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The Longest Cave

Author: Roger W. Brucker and Richard A. Watson

Publisher: Alfred A. Knopf 1976

Size: 316 Pages, Hardback 6.5" x 9.5"

Available for loan from collection of Tom Clifton

ISBN :

For mountaineers, the ascent of Everest was the ultimate challenge. For cavers, the great dream was to descend into Kentucky's two vast cave systems, Flint Ridge and Mammoth, to discover a link between them. The story of that spectacular caving adventure is told here by two participants, Roger Brucker and Red Watson, who with a few dozen men and women for twenty years shared an obsession to make that connection. For more than eighty miles, they penetrated farther and farther underground, squeezing through tight passages, sloshing through under-ground rivers, chimneying up shafts, climbing down. deep pits, and squirming on their bellies through virtually endless crawlways without making the connection. At last, in 1972, Pat Crowther forced her wiry body through the Tight Spot, making possible the seven-mile connection trip.

This is a firsthand account of that extraordinary breakthrough and of the personalities involved: their courage, their humor, their monomania, and their coolheadedness, even when a companion was injured or lost. Some-times rivalry spurred them on, and they were often propelled by a kind of cavalier bravado, in desperate moments repeating to themselves the old but dubious caving adage: "Anything you can get into, you can get out of." Brucker and Watson make you feel the caver's passion: the lure of the unknown coupled with the fear of it, and the thrill of going through darkness to places where no one else has ever been before. Here is an entire subterranean world, a curious shadowy landscape few people have ever seen, where delicate crystalline gypsum flowers grow eighteen inches long on the passage walls and the fish in pools and rivers are translucent and eyeless.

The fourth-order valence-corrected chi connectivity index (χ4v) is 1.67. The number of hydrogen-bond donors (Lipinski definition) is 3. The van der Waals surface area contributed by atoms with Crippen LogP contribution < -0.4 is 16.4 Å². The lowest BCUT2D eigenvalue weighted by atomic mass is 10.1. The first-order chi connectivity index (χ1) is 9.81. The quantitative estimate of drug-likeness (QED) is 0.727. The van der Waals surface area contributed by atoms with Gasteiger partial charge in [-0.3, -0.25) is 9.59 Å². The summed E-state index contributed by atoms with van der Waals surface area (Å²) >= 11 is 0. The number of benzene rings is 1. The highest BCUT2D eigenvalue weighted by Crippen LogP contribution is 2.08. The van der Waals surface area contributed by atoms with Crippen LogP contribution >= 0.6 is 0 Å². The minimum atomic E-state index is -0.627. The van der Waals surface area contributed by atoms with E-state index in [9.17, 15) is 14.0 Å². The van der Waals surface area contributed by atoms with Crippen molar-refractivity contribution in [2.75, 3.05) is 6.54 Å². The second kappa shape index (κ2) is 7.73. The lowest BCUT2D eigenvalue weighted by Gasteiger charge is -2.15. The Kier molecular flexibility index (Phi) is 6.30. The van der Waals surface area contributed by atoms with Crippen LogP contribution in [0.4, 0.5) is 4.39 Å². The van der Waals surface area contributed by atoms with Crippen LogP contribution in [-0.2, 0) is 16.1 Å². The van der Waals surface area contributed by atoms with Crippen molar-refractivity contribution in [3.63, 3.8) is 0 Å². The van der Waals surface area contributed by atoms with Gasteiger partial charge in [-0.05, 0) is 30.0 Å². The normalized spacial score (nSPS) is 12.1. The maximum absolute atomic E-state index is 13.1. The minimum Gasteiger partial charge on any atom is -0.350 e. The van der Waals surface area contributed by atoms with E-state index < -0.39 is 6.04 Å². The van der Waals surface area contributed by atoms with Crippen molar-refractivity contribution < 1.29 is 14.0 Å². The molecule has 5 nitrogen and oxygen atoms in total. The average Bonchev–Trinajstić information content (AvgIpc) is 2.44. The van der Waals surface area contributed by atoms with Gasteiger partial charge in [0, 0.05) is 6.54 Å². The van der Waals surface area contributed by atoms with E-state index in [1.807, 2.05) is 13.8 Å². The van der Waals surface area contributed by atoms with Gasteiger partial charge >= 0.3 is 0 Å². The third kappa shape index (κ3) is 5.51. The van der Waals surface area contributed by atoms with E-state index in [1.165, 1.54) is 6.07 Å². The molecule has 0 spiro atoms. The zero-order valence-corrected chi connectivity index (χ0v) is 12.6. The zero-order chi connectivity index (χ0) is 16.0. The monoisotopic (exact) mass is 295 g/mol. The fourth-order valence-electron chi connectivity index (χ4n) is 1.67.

Here, too, is the history of human exploration of these enormous caves: from the prehistoric people who mined gypsum 4000 years ago (whose footprints have been found in the dust on the passage floors), to Stephen Bishop, a black slave who was Mammoth Cave's most celebrated guide in the nineteenth century; Floyd Collins, the famous caver whose death after fifteen days trapped in a crawlway made sensational headlines in 1925; and a host of colorful characters and great cave explorers who found this exotic labyrinthine world fascinating and irresistible.

 

Preface

xv

 

Acknowledgments

xix

1

The First Connection. Caves and cavers have secrets. Unknown Cave and Crystal Cave are connected.

3

2

The Flint Ridge Connection. Jim introduces Roger to the Kentucky caves and to the idea of connection.

22

3

The Rinky-Dink. Bill takes the Ohio cavers on a run-around that makes them dizzy with the vastness of Crystal Cave. They are filled with the desire to explore it.

26

4